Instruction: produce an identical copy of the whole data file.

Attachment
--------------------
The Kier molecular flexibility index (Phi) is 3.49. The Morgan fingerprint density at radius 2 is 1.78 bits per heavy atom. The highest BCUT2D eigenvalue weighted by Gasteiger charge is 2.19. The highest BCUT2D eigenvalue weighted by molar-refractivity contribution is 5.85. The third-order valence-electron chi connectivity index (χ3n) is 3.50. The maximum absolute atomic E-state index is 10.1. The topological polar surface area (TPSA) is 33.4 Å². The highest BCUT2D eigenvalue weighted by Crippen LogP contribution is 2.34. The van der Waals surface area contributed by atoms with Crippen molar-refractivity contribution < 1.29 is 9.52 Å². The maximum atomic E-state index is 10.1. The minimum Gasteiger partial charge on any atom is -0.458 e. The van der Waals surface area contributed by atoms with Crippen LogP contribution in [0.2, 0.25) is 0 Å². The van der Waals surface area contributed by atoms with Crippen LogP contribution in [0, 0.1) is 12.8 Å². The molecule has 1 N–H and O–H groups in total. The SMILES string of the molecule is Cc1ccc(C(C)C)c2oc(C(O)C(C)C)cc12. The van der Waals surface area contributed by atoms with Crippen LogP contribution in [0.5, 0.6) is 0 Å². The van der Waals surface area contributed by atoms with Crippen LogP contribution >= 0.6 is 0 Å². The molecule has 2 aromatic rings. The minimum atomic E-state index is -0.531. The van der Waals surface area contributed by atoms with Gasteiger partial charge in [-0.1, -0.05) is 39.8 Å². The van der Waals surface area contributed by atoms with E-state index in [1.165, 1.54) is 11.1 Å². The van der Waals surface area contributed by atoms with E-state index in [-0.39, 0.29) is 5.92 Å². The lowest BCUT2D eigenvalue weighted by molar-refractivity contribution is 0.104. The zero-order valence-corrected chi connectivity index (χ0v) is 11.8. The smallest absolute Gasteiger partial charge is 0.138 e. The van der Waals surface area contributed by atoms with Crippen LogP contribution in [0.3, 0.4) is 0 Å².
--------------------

The Kier molecular flexibility index (Phi) is 3.49. The Morgan fingerprint density at radius 2 is 1.78 bits per heavy atom. The highest BCUT2D eigenvalue weighted by Gasteiger charge is 2.19. The highest BCUT2D eigenvalue weighted by molar-refractivity contribution is 5.85. The third-order valence-electron chi connectivity index (χ3n) is 3.50. The maximum absolute atomic E-state index is 10.1. The topological polar surface area (TPSA) is 33.4 Å². The highest BCUT2D eigenvalue weighted by Crippen LogP contribution is 2.34. The van der Waals surface area contributed by atoms with Crippen molar-refractivity contribution < 1.29 is 9.52 Å². The maximum atomic E-state index is 10.1. The minimum Gasteiger partial charge on any atom is -0.458 e. The van der Waals surface area contributed by atoms with Crippen LogP contribution in [0.2, 0.25) is 0 Å². The van der Waals surface area contributed by atoms with Crippen LogP contribution in [0, 0.1) is 12.8 Å². The molecule has 1 N–H and O–H groups in total. The SMILES string of the molecule is Cc1ccc(C(C)C)c2oc(C(O)C(C)C)cc12. The van der Waals surface area contributed by atoms with Crippen LogP contribution in [0.5, 0.6) is 0 Å². The van der Waals surface area contributed by atoms with Crippen LogP contribution >= 0.6 is 0 Å². The molecule has 2 aromatic rings. The minimum atomic E-state index is -0.531. The van der Waals surface area contributed by atoms with Gasteiger partial charge in [-0.1, -0.05) is 39.8 Å². The van der Waals surface area contributed by atoms with E-state index in [1.165, 1.54) is 11.1 Å². The van der Waals surface area contributed by atoms with E-state index in [-0.39, 0.29) is 5.92 Å². The lowest BCUT2D eigenvalue weighted by molar-refractivity contribution is 0.104. The zero-order valence-corrected chi connectivity index (χ0v) is 11.8. The smallest absolute Gasteiger partial charge is 0.138 e. The van der Waals surface area contributed by atoms with Crippen LogP contribution in [0.3, 0.4) is 0 Å².